Page 1


GIL’S DESK

Founder & President Gil Blutrich CEO Michael Sneyd President & COO Kevin Toth Vice President, Sales & Marketing, Skyline Hotels & Resorts Tom Price Vice President, Sales & Marketing, Skyline Destination Communities John Giffen Director of Communications/Managing Editor Kate Hillyar

A

s the Ontario winter rolls in and we prepare yet again for another season of

festivities and the optimism of a new year. Skyline has made many changes over the past year and as we continue to grow as a company I am constantly

amazed and inspired by the people that I meet.

Publisher Fred Sanders | fred.sanders@cdnpub.com

This June we had the pleasure of welcoming home a national treasure, the Edwardian-era passenger steamship, SS Keewatin. Over 7,500 people from all walks

Editor Bryan Dearsley | bdearsley@live.ca

of life and a flotilla of nearly 700 vessels of all sizes came to Port McNicoll to cele-

Art Director Mark Tzerelshtein | markintoshdesign.com

at the sheer number of admirers that joined us to share their stories and memories

Advertising Sales Bill Percy | bpercy@rogers.com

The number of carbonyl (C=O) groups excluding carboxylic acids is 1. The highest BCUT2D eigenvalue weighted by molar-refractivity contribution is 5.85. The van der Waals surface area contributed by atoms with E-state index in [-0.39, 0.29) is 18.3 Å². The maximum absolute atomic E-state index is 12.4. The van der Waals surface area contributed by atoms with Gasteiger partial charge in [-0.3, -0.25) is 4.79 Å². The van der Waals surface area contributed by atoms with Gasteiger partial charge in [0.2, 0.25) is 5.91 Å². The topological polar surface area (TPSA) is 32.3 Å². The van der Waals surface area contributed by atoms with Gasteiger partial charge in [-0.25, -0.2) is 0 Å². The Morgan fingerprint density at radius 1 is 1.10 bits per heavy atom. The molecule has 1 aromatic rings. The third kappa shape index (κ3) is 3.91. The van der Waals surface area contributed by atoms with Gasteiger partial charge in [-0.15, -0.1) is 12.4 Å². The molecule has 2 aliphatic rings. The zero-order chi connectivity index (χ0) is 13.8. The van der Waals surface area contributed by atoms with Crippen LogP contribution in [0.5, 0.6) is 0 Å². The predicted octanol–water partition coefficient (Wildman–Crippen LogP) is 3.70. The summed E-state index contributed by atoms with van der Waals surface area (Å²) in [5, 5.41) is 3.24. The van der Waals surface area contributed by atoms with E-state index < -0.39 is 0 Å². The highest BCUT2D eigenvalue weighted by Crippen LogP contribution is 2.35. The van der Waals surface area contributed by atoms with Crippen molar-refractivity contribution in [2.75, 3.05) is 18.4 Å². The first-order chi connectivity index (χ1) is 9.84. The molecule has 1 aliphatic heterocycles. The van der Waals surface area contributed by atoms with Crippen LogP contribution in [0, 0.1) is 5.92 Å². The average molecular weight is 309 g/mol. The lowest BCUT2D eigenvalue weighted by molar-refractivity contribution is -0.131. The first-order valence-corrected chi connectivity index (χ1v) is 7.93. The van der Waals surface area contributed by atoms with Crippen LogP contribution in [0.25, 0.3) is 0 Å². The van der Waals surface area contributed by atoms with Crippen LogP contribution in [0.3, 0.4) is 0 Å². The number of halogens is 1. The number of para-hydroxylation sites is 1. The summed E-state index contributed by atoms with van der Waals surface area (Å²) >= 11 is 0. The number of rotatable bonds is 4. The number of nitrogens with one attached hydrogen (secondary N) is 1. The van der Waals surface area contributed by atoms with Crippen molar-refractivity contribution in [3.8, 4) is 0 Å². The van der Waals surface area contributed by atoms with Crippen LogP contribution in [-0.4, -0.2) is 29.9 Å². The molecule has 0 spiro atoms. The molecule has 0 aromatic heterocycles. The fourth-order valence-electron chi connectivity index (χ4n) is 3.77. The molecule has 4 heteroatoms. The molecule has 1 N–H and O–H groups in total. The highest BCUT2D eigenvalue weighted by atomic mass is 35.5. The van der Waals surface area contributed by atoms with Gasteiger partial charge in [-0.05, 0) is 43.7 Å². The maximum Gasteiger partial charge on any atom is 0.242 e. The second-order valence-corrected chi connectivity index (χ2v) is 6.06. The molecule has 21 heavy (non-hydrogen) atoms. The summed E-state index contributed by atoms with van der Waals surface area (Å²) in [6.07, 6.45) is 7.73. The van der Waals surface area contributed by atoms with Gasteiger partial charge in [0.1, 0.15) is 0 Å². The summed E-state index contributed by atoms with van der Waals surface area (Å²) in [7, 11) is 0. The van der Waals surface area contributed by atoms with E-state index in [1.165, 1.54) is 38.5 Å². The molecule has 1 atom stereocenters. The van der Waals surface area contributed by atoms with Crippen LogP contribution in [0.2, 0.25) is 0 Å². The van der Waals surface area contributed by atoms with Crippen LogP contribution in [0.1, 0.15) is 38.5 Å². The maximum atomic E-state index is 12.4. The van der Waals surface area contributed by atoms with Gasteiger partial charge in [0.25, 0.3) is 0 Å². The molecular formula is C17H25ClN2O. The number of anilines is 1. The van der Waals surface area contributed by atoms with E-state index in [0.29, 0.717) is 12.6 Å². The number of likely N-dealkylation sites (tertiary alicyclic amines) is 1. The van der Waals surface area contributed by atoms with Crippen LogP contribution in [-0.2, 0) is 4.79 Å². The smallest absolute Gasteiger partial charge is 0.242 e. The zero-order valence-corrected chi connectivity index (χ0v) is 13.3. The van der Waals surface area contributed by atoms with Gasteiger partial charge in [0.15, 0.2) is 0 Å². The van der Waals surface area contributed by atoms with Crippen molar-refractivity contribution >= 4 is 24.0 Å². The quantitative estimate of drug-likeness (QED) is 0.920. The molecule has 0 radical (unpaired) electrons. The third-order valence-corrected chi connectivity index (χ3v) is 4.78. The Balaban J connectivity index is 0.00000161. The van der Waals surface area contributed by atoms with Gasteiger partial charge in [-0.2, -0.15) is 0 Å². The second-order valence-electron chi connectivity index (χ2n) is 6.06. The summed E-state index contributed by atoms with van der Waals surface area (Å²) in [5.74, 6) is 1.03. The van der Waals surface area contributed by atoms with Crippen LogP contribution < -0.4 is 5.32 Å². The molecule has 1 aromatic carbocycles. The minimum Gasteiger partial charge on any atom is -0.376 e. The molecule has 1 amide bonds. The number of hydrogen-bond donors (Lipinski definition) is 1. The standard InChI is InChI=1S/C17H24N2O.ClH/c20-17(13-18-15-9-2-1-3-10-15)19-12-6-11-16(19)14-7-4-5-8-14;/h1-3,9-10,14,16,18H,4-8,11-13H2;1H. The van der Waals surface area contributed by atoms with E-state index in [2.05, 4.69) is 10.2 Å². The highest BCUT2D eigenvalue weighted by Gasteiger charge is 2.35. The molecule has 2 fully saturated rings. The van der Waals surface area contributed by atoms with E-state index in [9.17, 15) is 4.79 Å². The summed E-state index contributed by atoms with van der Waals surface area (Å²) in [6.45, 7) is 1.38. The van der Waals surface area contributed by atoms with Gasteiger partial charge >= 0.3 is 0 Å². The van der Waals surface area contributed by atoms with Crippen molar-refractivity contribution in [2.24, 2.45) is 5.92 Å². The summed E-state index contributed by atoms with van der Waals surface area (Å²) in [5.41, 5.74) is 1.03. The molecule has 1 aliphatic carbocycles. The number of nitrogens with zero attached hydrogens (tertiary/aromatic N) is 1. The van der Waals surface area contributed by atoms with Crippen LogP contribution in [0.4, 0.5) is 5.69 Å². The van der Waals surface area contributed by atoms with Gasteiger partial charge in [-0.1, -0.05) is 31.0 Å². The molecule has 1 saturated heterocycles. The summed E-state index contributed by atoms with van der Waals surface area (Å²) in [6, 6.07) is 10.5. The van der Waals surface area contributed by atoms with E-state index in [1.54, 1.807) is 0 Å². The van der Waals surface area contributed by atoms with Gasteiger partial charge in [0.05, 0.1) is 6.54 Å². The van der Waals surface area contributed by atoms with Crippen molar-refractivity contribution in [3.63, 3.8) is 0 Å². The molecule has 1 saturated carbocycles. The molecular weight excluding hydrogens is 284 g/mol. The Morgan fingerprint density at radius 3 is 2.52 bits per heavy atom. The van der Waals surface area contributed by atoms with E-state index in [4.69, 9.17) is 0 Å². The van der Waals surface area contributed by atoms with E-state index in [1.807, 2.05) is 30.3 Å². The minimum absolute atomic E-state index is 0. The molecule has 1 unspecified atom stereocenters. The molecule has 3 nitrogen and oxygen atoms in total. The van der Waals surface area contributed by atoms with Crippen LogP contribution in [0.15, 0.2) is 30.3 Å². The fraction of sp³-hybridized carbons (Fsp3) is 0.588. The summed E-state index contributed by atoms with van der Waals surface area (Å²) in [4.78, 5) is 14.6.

to get the ship ready for the public next year (you can read more about Keewatin’s

Advertising Design Christophe Boilley Contributors David Eisenstadt Georgi Bohrod Kelly Hollinshead /Photography Kim Kerr Mike Dojc Cameron Alexander

brate at the homecoming event and honour the history of the region. I was in awe of the ship. Since then, the Friends of the Keewatin have been working diligently return to Port McNicoll on page 8). This winter, I hope you’ll take some time to relax, spend quality time with family and explore Ontario—whether it’s hitting the slopes (page 20), getting pampered at a spa (page 30), trying a new food and wine pairing (page 26) or taking in winter in the city (page 14). Horseshoe Resort will be celebrating their 50th season in operation as a ski resort this year, so keep an eye out for our upcoming event announcements. We’d love to have you celebrate with us! You’ll notice that we’ve made a few changes to the format and look of this magazine, which was done in an effort to reflect our ever-evolving vision. We hope you’ll enjoy it, no matter where, or with whom, you spend the coming season.

TELL US what interests you, tickles you or even leaves you wondering about SkyLife Magazine. We value your feedback.